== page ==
Vintage Coca-Cola Machine History

Old Coca-Cola machines are prized by lots of Coca-Cola enthusiasts, and quite a few want a Vintage Coca-Cola machine that really works and vends a Coke bottle when they drop their nickel or dime inside. Lucky for them, a good number of these machines have survived and are readily available by specialists who refurbish them as well as provide parts for an enthusiast to do their own restoration if they wish.

Often, some of the most antique Coca-Cola machines are not much more than a metal box with the recognizable Coca-Cola script logo emblazoned across it. Essentially these were ice boxes designed specifically to be stocked with bottles of Coke and ice. Glascock was one manufacturer of such early vending units.

After these early vintage Coca-Cola machines that weren’t much more than a glorified ice-box, came a refrigerated unit that didn’t need ice. While it did have some advantages over its predecessor, such as a cleaner operation without the ice, it did have to be near an eletric outlet and could require costly fixes.

A major breakthrough came when vending machines became coin-operared. One example displayed Coke bottles through a glass door and, after you deposited your coin, you would pull on the bottle and it would release. One problem with this machine, however, was that if you didn’t pull correctly, you just might lose the bottle and your coin!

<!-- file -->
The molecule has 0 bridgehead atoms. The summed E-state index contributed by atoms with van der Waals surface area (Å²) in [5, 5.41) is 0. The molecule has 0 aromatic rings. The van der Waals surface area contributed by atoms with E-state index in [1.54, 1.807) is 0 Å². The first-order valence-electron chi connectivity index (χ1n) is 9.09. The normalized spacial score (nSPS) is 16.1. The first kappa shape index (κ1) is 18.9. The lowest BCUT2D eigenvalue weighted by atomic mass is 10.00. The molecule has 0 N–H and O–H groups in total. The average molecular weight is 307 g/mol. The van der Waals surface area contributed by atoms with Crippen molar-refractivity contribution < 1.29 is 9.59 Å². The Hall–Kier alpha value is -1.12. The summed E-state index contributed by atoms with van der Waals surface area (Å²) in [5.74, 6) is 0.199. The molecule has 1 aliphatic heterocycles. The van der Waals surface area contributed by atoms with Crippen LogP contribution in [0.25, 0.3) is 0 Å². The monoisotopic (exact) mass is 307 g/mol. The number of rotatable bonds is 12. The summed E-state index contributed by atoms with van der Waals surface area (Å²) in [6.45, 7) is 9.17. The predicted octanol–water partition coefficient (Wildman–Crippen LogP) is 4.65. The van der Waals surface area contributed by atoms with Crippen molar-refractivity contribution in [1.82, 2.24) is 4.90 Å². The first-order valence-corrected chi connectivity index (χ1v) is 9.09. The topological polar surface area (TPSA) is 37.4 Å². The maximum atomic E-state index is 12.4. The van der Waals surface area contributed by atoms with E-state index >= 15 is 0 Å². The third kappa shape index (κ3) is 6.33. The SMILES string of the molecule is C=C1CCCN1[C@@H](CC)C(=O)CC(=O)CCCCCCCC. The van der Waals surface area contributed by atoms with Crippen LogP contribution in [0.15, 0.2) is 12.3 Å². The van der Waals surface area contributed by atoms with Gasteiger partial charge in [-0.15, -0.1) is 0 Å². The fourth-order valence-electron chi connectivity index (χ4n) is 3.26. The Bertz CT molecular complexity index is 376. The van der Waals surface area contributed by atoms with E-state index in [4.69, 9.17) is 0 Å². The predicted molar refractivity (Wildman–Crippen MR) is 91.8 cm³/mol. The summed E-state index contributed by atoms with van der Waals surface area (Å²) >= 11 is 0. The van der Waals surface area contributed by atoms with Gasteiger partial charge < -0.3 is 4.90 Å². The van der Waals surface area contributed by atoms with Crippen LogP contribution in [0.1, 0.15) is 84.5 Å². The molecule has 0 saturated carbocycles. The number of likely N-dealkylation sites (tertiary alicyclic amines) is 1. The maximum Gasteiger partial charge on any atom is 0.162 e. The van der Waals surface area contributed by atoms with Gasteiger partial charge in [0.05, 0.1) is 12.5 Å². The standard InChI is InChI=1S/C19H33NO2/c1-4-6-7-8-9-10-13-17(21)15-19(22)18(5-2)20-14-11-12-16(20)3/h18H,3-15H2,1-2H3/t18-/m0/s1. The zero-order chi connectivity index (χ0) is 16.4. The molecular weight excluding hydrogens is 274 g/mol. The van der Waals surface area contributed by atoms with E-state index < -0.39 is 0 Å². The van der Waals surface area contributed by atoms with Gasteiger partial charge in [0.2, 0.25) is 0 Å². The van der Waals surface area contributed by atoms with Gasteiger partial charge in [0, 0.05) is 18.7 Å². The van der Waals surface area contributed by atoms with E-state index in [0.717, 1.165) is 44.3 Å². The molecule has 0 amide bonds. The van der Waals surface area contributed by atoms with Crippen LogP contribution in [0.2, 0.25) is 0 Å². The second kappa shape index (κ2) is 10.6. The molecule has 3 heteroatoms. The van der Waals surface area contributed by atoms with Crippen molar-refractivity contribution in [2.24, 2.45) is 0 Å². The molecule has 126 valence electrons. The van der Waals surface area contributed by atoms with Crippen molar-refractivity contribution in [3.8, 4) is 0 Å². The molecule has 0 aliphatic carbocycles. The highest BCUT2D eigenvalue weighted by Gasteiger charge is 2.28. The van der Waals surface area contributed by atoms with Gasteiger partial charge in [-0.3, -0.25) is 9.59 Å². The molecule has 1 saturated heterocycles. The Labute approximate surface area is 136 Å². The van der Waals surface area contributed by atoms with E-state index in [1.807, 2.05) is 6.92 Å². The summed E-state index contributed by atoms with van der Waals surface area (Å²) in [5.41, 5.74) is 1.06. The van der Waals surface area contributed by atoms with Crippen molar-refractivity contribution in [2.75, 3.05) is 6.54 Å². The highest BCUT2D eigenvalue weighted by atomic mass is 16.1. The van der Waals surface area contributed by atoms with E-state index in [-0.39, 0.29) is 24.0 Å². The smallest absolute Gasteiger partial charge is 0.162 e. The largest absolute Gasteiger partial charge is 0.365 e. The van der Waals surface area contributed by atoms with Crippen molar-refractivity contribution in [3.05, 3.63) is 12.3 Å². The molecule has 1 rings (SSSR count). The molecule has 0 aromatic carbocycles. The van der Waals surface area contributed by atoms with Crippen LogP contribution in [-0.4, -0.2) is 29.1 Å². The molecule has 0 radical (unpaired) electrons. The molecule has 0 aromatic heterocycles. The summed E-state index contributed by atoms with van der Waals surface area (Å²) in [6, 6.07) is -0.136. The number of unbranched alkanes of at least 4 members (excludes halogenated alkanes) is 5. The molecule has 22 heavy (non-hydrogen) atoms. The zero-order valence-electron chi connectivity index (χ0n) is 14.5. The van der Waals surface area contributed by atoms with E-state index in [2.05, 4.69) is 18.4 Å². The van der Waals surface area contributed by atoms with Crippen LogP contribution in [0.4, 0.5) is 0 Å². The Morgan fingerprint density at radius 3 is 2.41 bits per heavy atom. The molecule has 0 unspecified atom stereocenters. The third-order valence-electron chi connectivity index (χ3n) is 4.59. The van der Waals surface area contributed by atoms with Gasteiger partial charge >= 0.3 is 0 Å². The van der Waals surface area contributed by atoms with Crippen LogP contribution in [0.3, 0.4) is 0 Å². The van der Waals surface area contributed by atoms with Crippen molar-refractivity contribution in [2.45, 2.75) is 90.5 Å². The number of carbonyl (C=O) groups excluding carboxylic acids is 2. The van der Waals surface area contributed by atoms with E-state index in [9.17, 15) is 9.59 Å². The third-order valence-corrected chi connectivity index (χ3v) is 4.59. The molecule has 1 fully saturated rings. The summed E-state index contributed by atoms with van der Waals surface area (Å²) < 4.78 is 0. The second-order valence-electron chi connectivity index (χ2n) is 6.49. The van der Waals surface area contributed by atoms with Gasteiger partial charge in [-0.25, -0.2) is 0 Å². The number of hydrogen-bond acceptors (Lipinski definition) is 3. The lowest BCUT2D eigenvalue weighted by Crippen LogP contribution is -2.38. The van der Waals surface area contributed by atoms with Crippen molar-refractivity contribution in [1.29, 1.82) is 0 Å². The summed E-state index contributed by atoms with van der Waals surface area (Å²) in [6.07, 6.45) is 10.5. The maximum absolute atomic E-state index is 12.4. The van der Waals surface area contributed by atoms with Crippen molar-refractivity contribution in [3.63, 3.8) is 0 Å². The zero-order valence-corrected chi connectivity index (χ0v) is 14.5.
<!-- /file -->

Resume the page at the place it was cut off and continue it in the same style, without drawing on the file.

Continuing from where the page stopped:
The next era of coin-operated Coke vending came when companies like Vendorlator and rival Vendo produced machines that would vend the bottles individually without the mechanical malfunctions prevalent in earlier machines.

The majority of early coin-operated Coke vending machines required nickels and exact change. In time, with more refinements, came the ability to give change back as needed. The price of the Coke bottles themselves was always a constant in this era.

Bottle vending machines were supplanted when canned soft drinks became available in the 1960′s. Cans were less likely to break than bottles, chilled faster and needed no bottle openers or cap receptacles. By the end of the 20th century, most glass bottle machines had disappeared except as curiosities and collectibles, but newer machine dispense 20 ounce plastic bottles instead of cans in many machines.

Check out our fabulous selection of vintage Coca-Cola machines at target=”_blank”>Soda-Pop-Collectibles.com. You won’t believe your eyes!

- Daniel Wright

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